Thoughts on Storytelling, "Blade Runner 2049", and "The Meyerowitz Stories"
We have a knack this day and age for reinventing our most treasured stories. We reboot, remake, reimagine, reinvigorate, and open old adventures to make way for new ones. Not always a good thing, and it seems we can’t help it. We do this in life, of course, as well. I mean, do you ever remember things the way they actually happened? Still, not always a good thing, even if we can’t help it.
Two new movies--one a huge (but flopping) sequel/reboot to a certified sci-fi masterpiece; the other a touching story about the stories of a family—came to me in the past week. Both play on the way we choose to tell stories. And the stories they tell are uniquely wonderful.
“Blade Runner 2049” takes place thirty years after director Ridley Scott left us with those indelible “tears in rain,”, then that haunting question…are we actually living? The same question has been asked time and again in science fiction, but 1982’s “Blade Runner” really makes it stick, even through all the slowly-paced narrative misses that, I’m sorry to say, make the earlier film less of a masterpiece for me than for most.
Its sequel, now in theaters, is a film that suffers from the same affliction. It is a big, epic beautiful piece of visionary genius that is…just…so…slow…and even boring at times. But the great thing about it, is that when it isn’t boring, it really isn’t.
Its director, Denis Villeneuve (a Best Directing nominee for last year’s “Arrival”), is on string of cinematic successes not often seen. Its cinematographer, Mr.-way-overdue-for-an-Oscar himself, Roger Deakins, takes the retrofitted future of the original movie and raises it…way up there. This thing is absolutely beautiful, even in its darkest moments. Both of them bring their game, along with their world class production design team, as visual storytellers, making a much easier to follow, bigger, often more exciting, much deeper meditation on living in a dystopia built on the backs of “Replicants,” human clones, genetically modified for their strength, obedience, and used as slaves in off-world colonies.
Only the best science fiction is both.
To spoil any of the actual plot would be to cheapen the experience, and you should most definitely see this movie NOW, if only to bask at a true cinematic spectacle you only *actually* get at the movies once or twice a year. But it can safely be said that the choices Villeneuve makes in riffing on the stories of this futuristic world are smart, even in the long running time and the slow pacing. This is what the dime-a-dozen. 150-minute superhero movies wish they could pull off. This is what they’re missing in trusting us as intelligent people, who can think while being entertained. We only need a simple, well-told story and something amazing to behold in our sight. The story this movie tells is beautiful, full of love and hope, wrapping us up in its suspenseful grip one moment, then moving us in its love of humanity the next.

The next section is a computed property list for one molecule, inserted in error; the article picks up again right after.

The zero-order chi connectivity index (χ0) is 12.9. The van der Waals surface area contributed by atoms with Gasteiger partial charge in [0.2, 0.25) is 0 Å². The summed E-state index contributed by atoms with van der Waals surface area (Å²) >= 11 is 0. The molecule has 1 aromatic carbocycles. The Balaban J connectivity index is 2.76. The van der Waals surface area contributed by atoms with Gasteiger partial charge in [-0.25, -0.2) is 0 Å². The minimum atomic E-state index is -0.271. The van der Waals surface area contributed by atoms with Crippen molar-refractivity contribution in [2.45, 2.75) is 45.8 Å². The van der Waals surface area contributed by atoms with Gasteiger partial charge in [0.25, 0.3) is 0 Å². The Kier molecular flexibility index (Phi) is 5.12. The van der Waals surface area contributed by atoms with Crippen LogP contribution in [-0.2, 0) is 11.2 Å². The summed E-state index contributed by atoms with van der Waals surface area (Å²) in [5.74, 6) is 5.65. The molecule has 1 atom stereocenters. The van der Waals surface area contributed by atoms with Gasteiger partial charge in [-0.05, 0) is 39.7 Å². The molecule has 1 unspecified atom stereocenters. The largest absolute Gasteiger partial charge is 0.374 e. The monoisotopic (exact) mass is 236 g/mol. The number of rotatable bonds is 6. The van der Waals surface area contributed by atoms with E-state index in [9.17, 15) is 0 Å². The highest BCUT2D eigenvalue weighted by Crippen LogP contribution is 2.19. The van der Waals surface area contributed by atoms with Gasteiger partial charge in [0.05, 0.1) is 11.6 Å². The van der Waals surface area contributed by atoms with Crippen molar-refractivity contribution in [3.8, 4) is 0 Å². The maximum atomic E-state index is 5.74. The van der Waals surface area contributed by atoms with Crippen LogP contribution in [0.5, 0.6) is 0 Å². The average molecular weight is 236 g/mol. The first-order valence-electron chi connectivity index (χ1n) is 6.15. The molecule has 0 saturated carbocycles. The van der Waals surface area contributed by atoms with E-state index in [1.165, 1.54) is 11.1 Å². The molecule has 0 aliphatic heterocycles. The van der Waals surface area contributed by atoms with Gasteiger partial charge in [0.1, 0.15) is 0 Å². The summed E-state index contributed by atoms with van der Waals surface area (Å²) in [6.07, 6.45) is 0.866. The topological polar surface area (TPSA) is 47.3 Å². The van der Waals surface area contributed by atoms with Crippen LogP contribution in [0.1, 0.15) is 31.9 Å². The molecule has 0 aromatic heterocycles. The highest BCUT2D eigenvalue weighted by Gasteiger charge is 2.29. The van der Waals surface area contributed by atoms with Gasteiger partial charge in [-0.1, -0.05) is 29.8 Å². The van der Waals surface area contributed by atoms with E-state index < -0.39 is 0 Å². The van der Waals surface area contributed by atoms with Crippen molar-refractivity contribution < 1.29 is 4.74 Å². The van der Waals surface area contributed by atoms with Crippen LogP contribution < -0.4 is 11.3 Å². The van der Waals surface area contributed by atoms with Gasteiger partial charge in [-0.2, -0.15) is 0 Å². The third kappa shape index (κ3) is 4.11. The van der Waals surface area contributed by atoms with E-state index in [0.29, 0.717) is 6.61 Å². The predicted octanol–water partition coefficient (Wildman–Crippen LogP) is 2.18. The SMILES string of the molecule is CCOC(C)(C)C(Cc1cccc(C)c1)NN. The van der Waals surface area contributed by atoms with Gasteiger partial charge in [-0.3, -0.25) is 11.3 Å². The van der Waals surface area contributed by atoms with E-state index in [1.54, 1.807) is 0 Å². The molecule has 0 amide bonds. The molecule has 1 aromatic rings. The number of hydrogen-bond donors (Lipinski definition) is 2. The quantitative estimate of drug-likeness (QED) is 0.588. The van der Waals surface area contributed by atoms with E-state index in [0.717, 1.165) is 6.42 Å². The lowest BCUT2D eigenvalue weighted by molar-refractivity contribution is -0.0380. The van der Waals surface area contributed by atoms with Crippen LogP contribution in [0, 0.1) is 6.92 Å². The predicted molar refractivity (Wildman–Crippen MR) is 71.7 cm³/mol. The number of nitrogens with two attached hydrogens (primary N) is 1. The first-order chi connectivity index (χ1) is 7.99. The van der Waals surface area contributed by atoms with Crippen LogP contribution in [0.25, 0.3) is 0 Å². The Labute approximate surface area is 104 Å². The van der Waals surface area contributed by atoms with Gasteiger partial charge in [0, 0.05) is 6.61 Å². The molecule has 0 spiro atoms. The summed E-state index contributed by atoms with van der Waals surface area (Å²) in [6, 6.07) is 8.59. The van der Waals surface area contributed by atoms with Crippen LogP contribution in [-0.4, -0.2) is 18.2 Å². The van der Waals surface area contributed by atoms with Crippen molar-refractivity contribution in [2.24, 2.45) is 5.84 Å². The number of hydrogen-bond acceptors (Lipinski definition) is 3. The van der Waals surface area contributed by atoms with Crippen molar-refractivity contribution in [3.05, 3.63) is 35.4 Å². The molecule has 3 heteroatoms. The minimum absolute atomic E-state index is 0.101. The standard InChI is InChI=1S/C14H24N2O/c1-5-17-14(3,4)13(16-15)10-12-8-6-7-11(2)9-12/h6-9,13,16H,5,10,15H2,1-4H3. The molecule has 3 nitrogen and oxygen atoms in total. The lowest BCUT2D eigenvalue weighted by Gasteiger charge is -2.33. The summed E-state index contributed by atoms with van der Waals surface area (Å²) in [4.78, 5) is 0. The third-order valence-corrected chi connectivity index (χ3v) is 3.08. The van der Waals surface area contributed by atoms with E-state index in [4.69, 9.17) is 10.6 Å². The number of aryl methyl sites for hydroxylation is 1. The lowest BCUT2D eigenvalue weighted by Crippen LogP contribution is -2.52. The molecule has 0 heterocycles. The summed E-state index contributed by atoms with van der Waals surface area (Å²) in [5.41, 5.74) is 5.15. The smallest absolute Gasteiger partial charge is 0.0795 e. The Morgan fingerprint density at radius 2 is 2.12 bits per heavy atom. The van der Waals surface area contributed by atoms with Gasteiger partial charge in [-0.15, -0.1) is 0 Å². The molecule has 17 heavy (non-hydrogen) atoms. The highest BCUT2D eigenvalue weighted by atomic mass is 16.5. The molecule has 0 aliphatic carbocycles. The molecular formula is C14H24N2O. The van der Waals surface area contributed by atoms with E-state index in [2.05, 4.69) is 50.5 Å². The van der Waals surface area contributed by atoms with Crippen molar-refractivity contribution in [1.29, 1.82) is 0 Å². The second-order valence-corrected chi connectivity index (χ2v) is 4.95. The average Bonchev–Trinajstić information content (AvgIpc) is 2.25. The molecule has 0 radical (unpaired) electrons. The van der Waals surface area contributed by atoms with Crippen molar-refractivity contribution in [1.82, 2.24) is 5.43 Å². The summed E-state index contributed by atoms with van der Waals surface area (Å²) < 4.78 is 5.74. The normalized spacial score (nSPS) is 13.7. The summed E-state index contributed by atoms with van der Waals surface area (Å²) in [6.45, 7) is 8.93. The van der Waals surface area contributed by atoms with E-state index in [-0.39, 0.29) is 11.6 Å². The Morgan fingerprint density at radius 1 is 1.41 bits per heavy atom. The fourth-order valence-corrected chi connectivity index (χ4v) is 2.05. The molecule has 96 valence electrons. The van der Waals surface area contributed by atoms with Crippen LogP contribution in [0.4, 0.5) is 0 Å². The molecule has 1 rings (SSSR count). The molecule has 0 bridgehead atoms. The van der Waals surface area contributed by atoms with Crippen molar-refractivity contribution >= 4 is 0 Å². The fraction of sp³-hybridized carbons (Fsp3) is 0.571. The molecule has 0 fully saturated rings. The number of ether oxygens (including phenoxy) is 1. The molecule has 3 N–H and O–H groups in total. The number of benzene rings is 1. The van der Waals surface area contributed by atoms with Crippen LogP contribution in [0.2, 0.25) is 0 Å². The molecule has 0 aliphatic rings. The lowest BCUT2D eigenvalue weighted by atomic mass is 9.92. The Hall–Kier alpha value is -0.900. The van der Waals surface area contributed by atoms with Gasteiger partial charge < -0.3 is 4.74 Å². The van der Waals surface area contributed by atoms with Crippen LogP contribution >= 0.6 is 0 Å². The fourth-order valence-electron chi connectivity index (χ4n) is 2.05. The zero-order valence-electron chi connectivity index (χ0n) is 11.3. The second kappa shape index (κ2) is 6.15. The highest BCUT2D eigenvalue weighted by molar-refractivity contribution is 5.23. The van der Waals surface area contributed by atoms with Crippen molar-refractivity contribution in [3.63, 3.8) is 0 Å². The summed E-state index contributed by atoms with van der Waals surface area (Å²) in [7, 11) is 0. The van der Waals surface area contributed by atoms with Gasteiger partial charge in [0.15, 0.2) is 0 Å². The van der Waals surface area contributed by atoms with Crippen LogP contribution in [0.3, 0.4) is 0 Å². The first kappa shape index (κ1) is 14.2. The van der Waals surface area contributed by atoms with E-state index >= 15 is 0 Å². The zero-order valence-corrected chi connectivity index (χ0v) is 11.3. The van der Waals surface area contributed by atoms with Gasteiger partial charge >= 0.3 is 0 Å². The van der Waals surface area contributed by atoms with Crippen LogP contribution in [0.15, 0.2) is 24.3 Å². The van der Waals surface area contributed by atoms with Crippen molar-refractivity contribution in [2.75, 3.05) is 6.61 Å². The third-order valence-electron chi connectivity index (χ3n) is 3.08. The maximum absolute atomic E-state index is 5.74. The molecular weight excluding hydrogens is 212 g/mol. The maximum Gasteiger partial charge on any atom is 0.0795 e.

Far away from the multiplex, in your living room, you could ask the robot living in your nearest device to play the new Netflix Original comedy-drama “The Meyerowitz Stories (New and Selected)” from director Noah Baumbach (“The Squid and the Whale”). It is the story, told in smaller witty stories-within-stories, of the Meyerowitz children, all middle-aged offspring of once somewhat-known sculptor and college professor, Harold, played by Dustin Hoffman.
His oldest child is Danny, played by THE Adam Sandler in his best role in years and probably ever, is intense, classically the eldest child, unemployed, stuck in an empty nest (as his daughter leaves for college) in the middle of a divorce. His hip also bothers him, but he’s too neurotic and stubborn to go to the doctor. So, he limps. His younger half-brother is Matthew, the successful real estate CEO and apple of his father’s eye, played by Ben Stiller. His and Danny’s stories are told, selectively, in separate encounters with their aging father. Danny’s sister, Jean, played by a great Elizabeth Marvel, is given less to do but does get one of the more revelatory scenes about how we remember the stories we tell and don’t tell.
Hoffman is great as the arrogant artist, always feeling he’s owed something. Stiller is even better as the younger son, stuck with a father, who dotes on him behind his back and then silences him whenever he speaks.
But this movie belongs to Adam Sandler, who brings his patented short fuse along with a lovable quality he has never once inspired. Under Baumbach, it seems, Adam Sandler is a genius, able to move me to tears with just a glance. Together, they make this little movie loving and fierce and hilarious and knowing all at the same time. This is the Adam Sandler we need all the time. Hilarious yet humble. Explosive yet understandable. These dualities are missing from the standard Adam Sandler character. Giving him an Oscar nod would reignite the Oscars…and Adam Sandler. He deserves it, at least, for the limp.
Two movies nothing like each other. But two movies nonetheless that play with the simple idea of telling a story in new ways, in harnessing the old, the memories of the past, and making them something new and different. The stories we tell always evolve, new, old, and selected.
Let them always be this well-told.